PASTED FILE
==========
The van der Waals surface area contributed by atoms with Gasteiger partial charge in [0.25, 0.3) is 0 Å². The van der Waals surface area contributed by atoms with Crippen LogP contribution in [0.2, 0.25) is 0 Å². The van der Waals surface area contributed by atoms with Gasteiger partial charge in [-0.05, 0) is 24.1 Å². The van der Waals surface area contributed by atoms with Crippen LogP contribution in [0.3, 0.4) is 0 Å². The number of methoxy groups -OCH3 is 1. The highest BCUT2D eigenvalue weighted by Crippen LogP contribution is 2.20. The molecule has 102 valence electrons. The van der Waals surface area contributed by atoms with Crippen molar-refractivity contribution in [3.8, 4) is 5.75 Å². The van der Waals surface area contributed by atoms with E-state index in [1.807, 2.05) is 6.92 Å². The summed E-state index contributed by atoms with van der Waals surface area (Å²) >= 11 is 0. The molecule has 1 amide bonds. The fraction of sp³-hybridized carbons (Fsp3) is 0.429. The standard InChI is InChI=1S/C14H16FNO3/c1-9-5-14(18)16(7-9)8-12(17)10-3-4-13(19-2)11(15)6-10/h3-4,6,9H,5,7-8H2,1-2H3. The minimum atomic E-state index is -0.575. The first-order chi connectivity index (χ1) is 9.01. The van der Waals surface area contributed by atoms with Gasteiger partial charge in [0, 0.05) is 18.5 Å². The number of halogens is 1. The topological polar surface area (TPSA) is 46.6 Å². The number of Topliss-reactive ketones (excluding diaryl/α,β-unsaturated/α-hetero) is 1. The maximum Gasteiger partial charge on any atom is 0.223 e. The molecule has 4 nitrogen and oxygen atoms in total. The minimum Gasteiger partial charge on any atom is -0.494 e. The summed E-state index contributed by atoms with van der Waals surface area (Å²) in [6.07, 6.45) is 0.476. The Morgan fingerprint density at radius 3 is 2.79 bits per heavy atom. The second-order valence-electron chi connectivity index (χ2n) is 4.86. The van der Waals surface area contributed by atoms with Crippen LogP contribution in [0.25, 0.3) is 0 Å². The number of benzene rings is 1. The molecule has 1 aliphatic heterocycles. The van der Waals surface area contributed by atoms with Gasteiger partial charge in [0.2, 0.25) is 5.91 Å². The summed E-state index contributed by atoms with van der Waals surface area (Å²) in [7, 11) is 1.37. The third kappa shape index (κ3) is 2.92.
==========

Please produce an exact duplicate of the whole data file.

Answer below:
The van der Waals surface area contributed by atoms with Gasteiger partial charge in [0.25, 0.3) is 0 Å². The van der Waals surface area contributed by atoms with Crippen LogP contribution in [0.2, 0.25) is 0 Å². The van der Waals surface area contributed by atoms with Gasteiger partial charge in [-0.05, 0) is 24.1 Å². The van der Waals surface area contributed by atoms with Crippen LogP contribution in [0.3, 0.4) is 0 Å². The number of methoxy groups -OCH3 is 1. The highest BCUT2D eigenvalue weighted by Crippen LogP contribution is 2.20. The molecule has 102 valence electrons. The van der Waals surface area contributed by atoms with Crippen molar-refractivity contribution in [3.8, 4) is 5.75 Å². The van der Waals surface area contributed by atoms with E-state index in [1.807, 2.05) is 6.92 Å². The summed E-state index contributed by atoms with van der Waals surface area (Å²) >= 11 is 0. The molecule has 1 amide bonds. The fraction of sp³-hybridized carbons (Fsp3) is 0.429. The standard InChI is InChI=1S/C14H16FNO3/c1-9-5-14(18)16(7-9)8-12(17)10-3-4-13(19-2)11(15)6-10/h3-4,6,9H,5,7-8H2,1-2H3. The minimum atomic E-state index is -0.575. The first-order chi connectivity index (χ1) is 9.01. The van der Waals surface area contributed by atoms with Gasteiger partial charge in [0, 0.05) is 18.5 Å². The number of halogens is 1. The topological polar surface area (TPSA) is 46.6 Å². The number of Topliss-reactive ketones (excluding diaryl/α,β-unsaturated/α-hetero) is 1. The maximum Gasteiger partial charge on any atom is 0.223 e. The molecule has 4 nitrogen and oxygen atoms in total. The minimum Gasteiger partial charge on any atom is -0.494 e. The summed E-state index contributed by atoms with van der Waals surface area (Å²) in [6.07, 6.45) is 0.476. The Morgan fingerprint density at radius 3 is 2.79 bits per heavy atom. The second-order valence-electron chi connectivity index (χ2n) is 4.86. The van der Waals surface area contributed by atoms with Crippen LogP contribution in [0.25, 0.3) is 0 Å². The number of benzene rings is 1. The molecule has 1 aliphatic heterocycles. The van der Waals surface area contributed by atoms with Gasteiger partial charge in [0.2, 0.25) is 5.91 Å². The summed E-state index contributed by atoms with van der Waals surface area (Å²) in [7, 11) is 1.37. The third kappa shape index (κ3) is 2.92.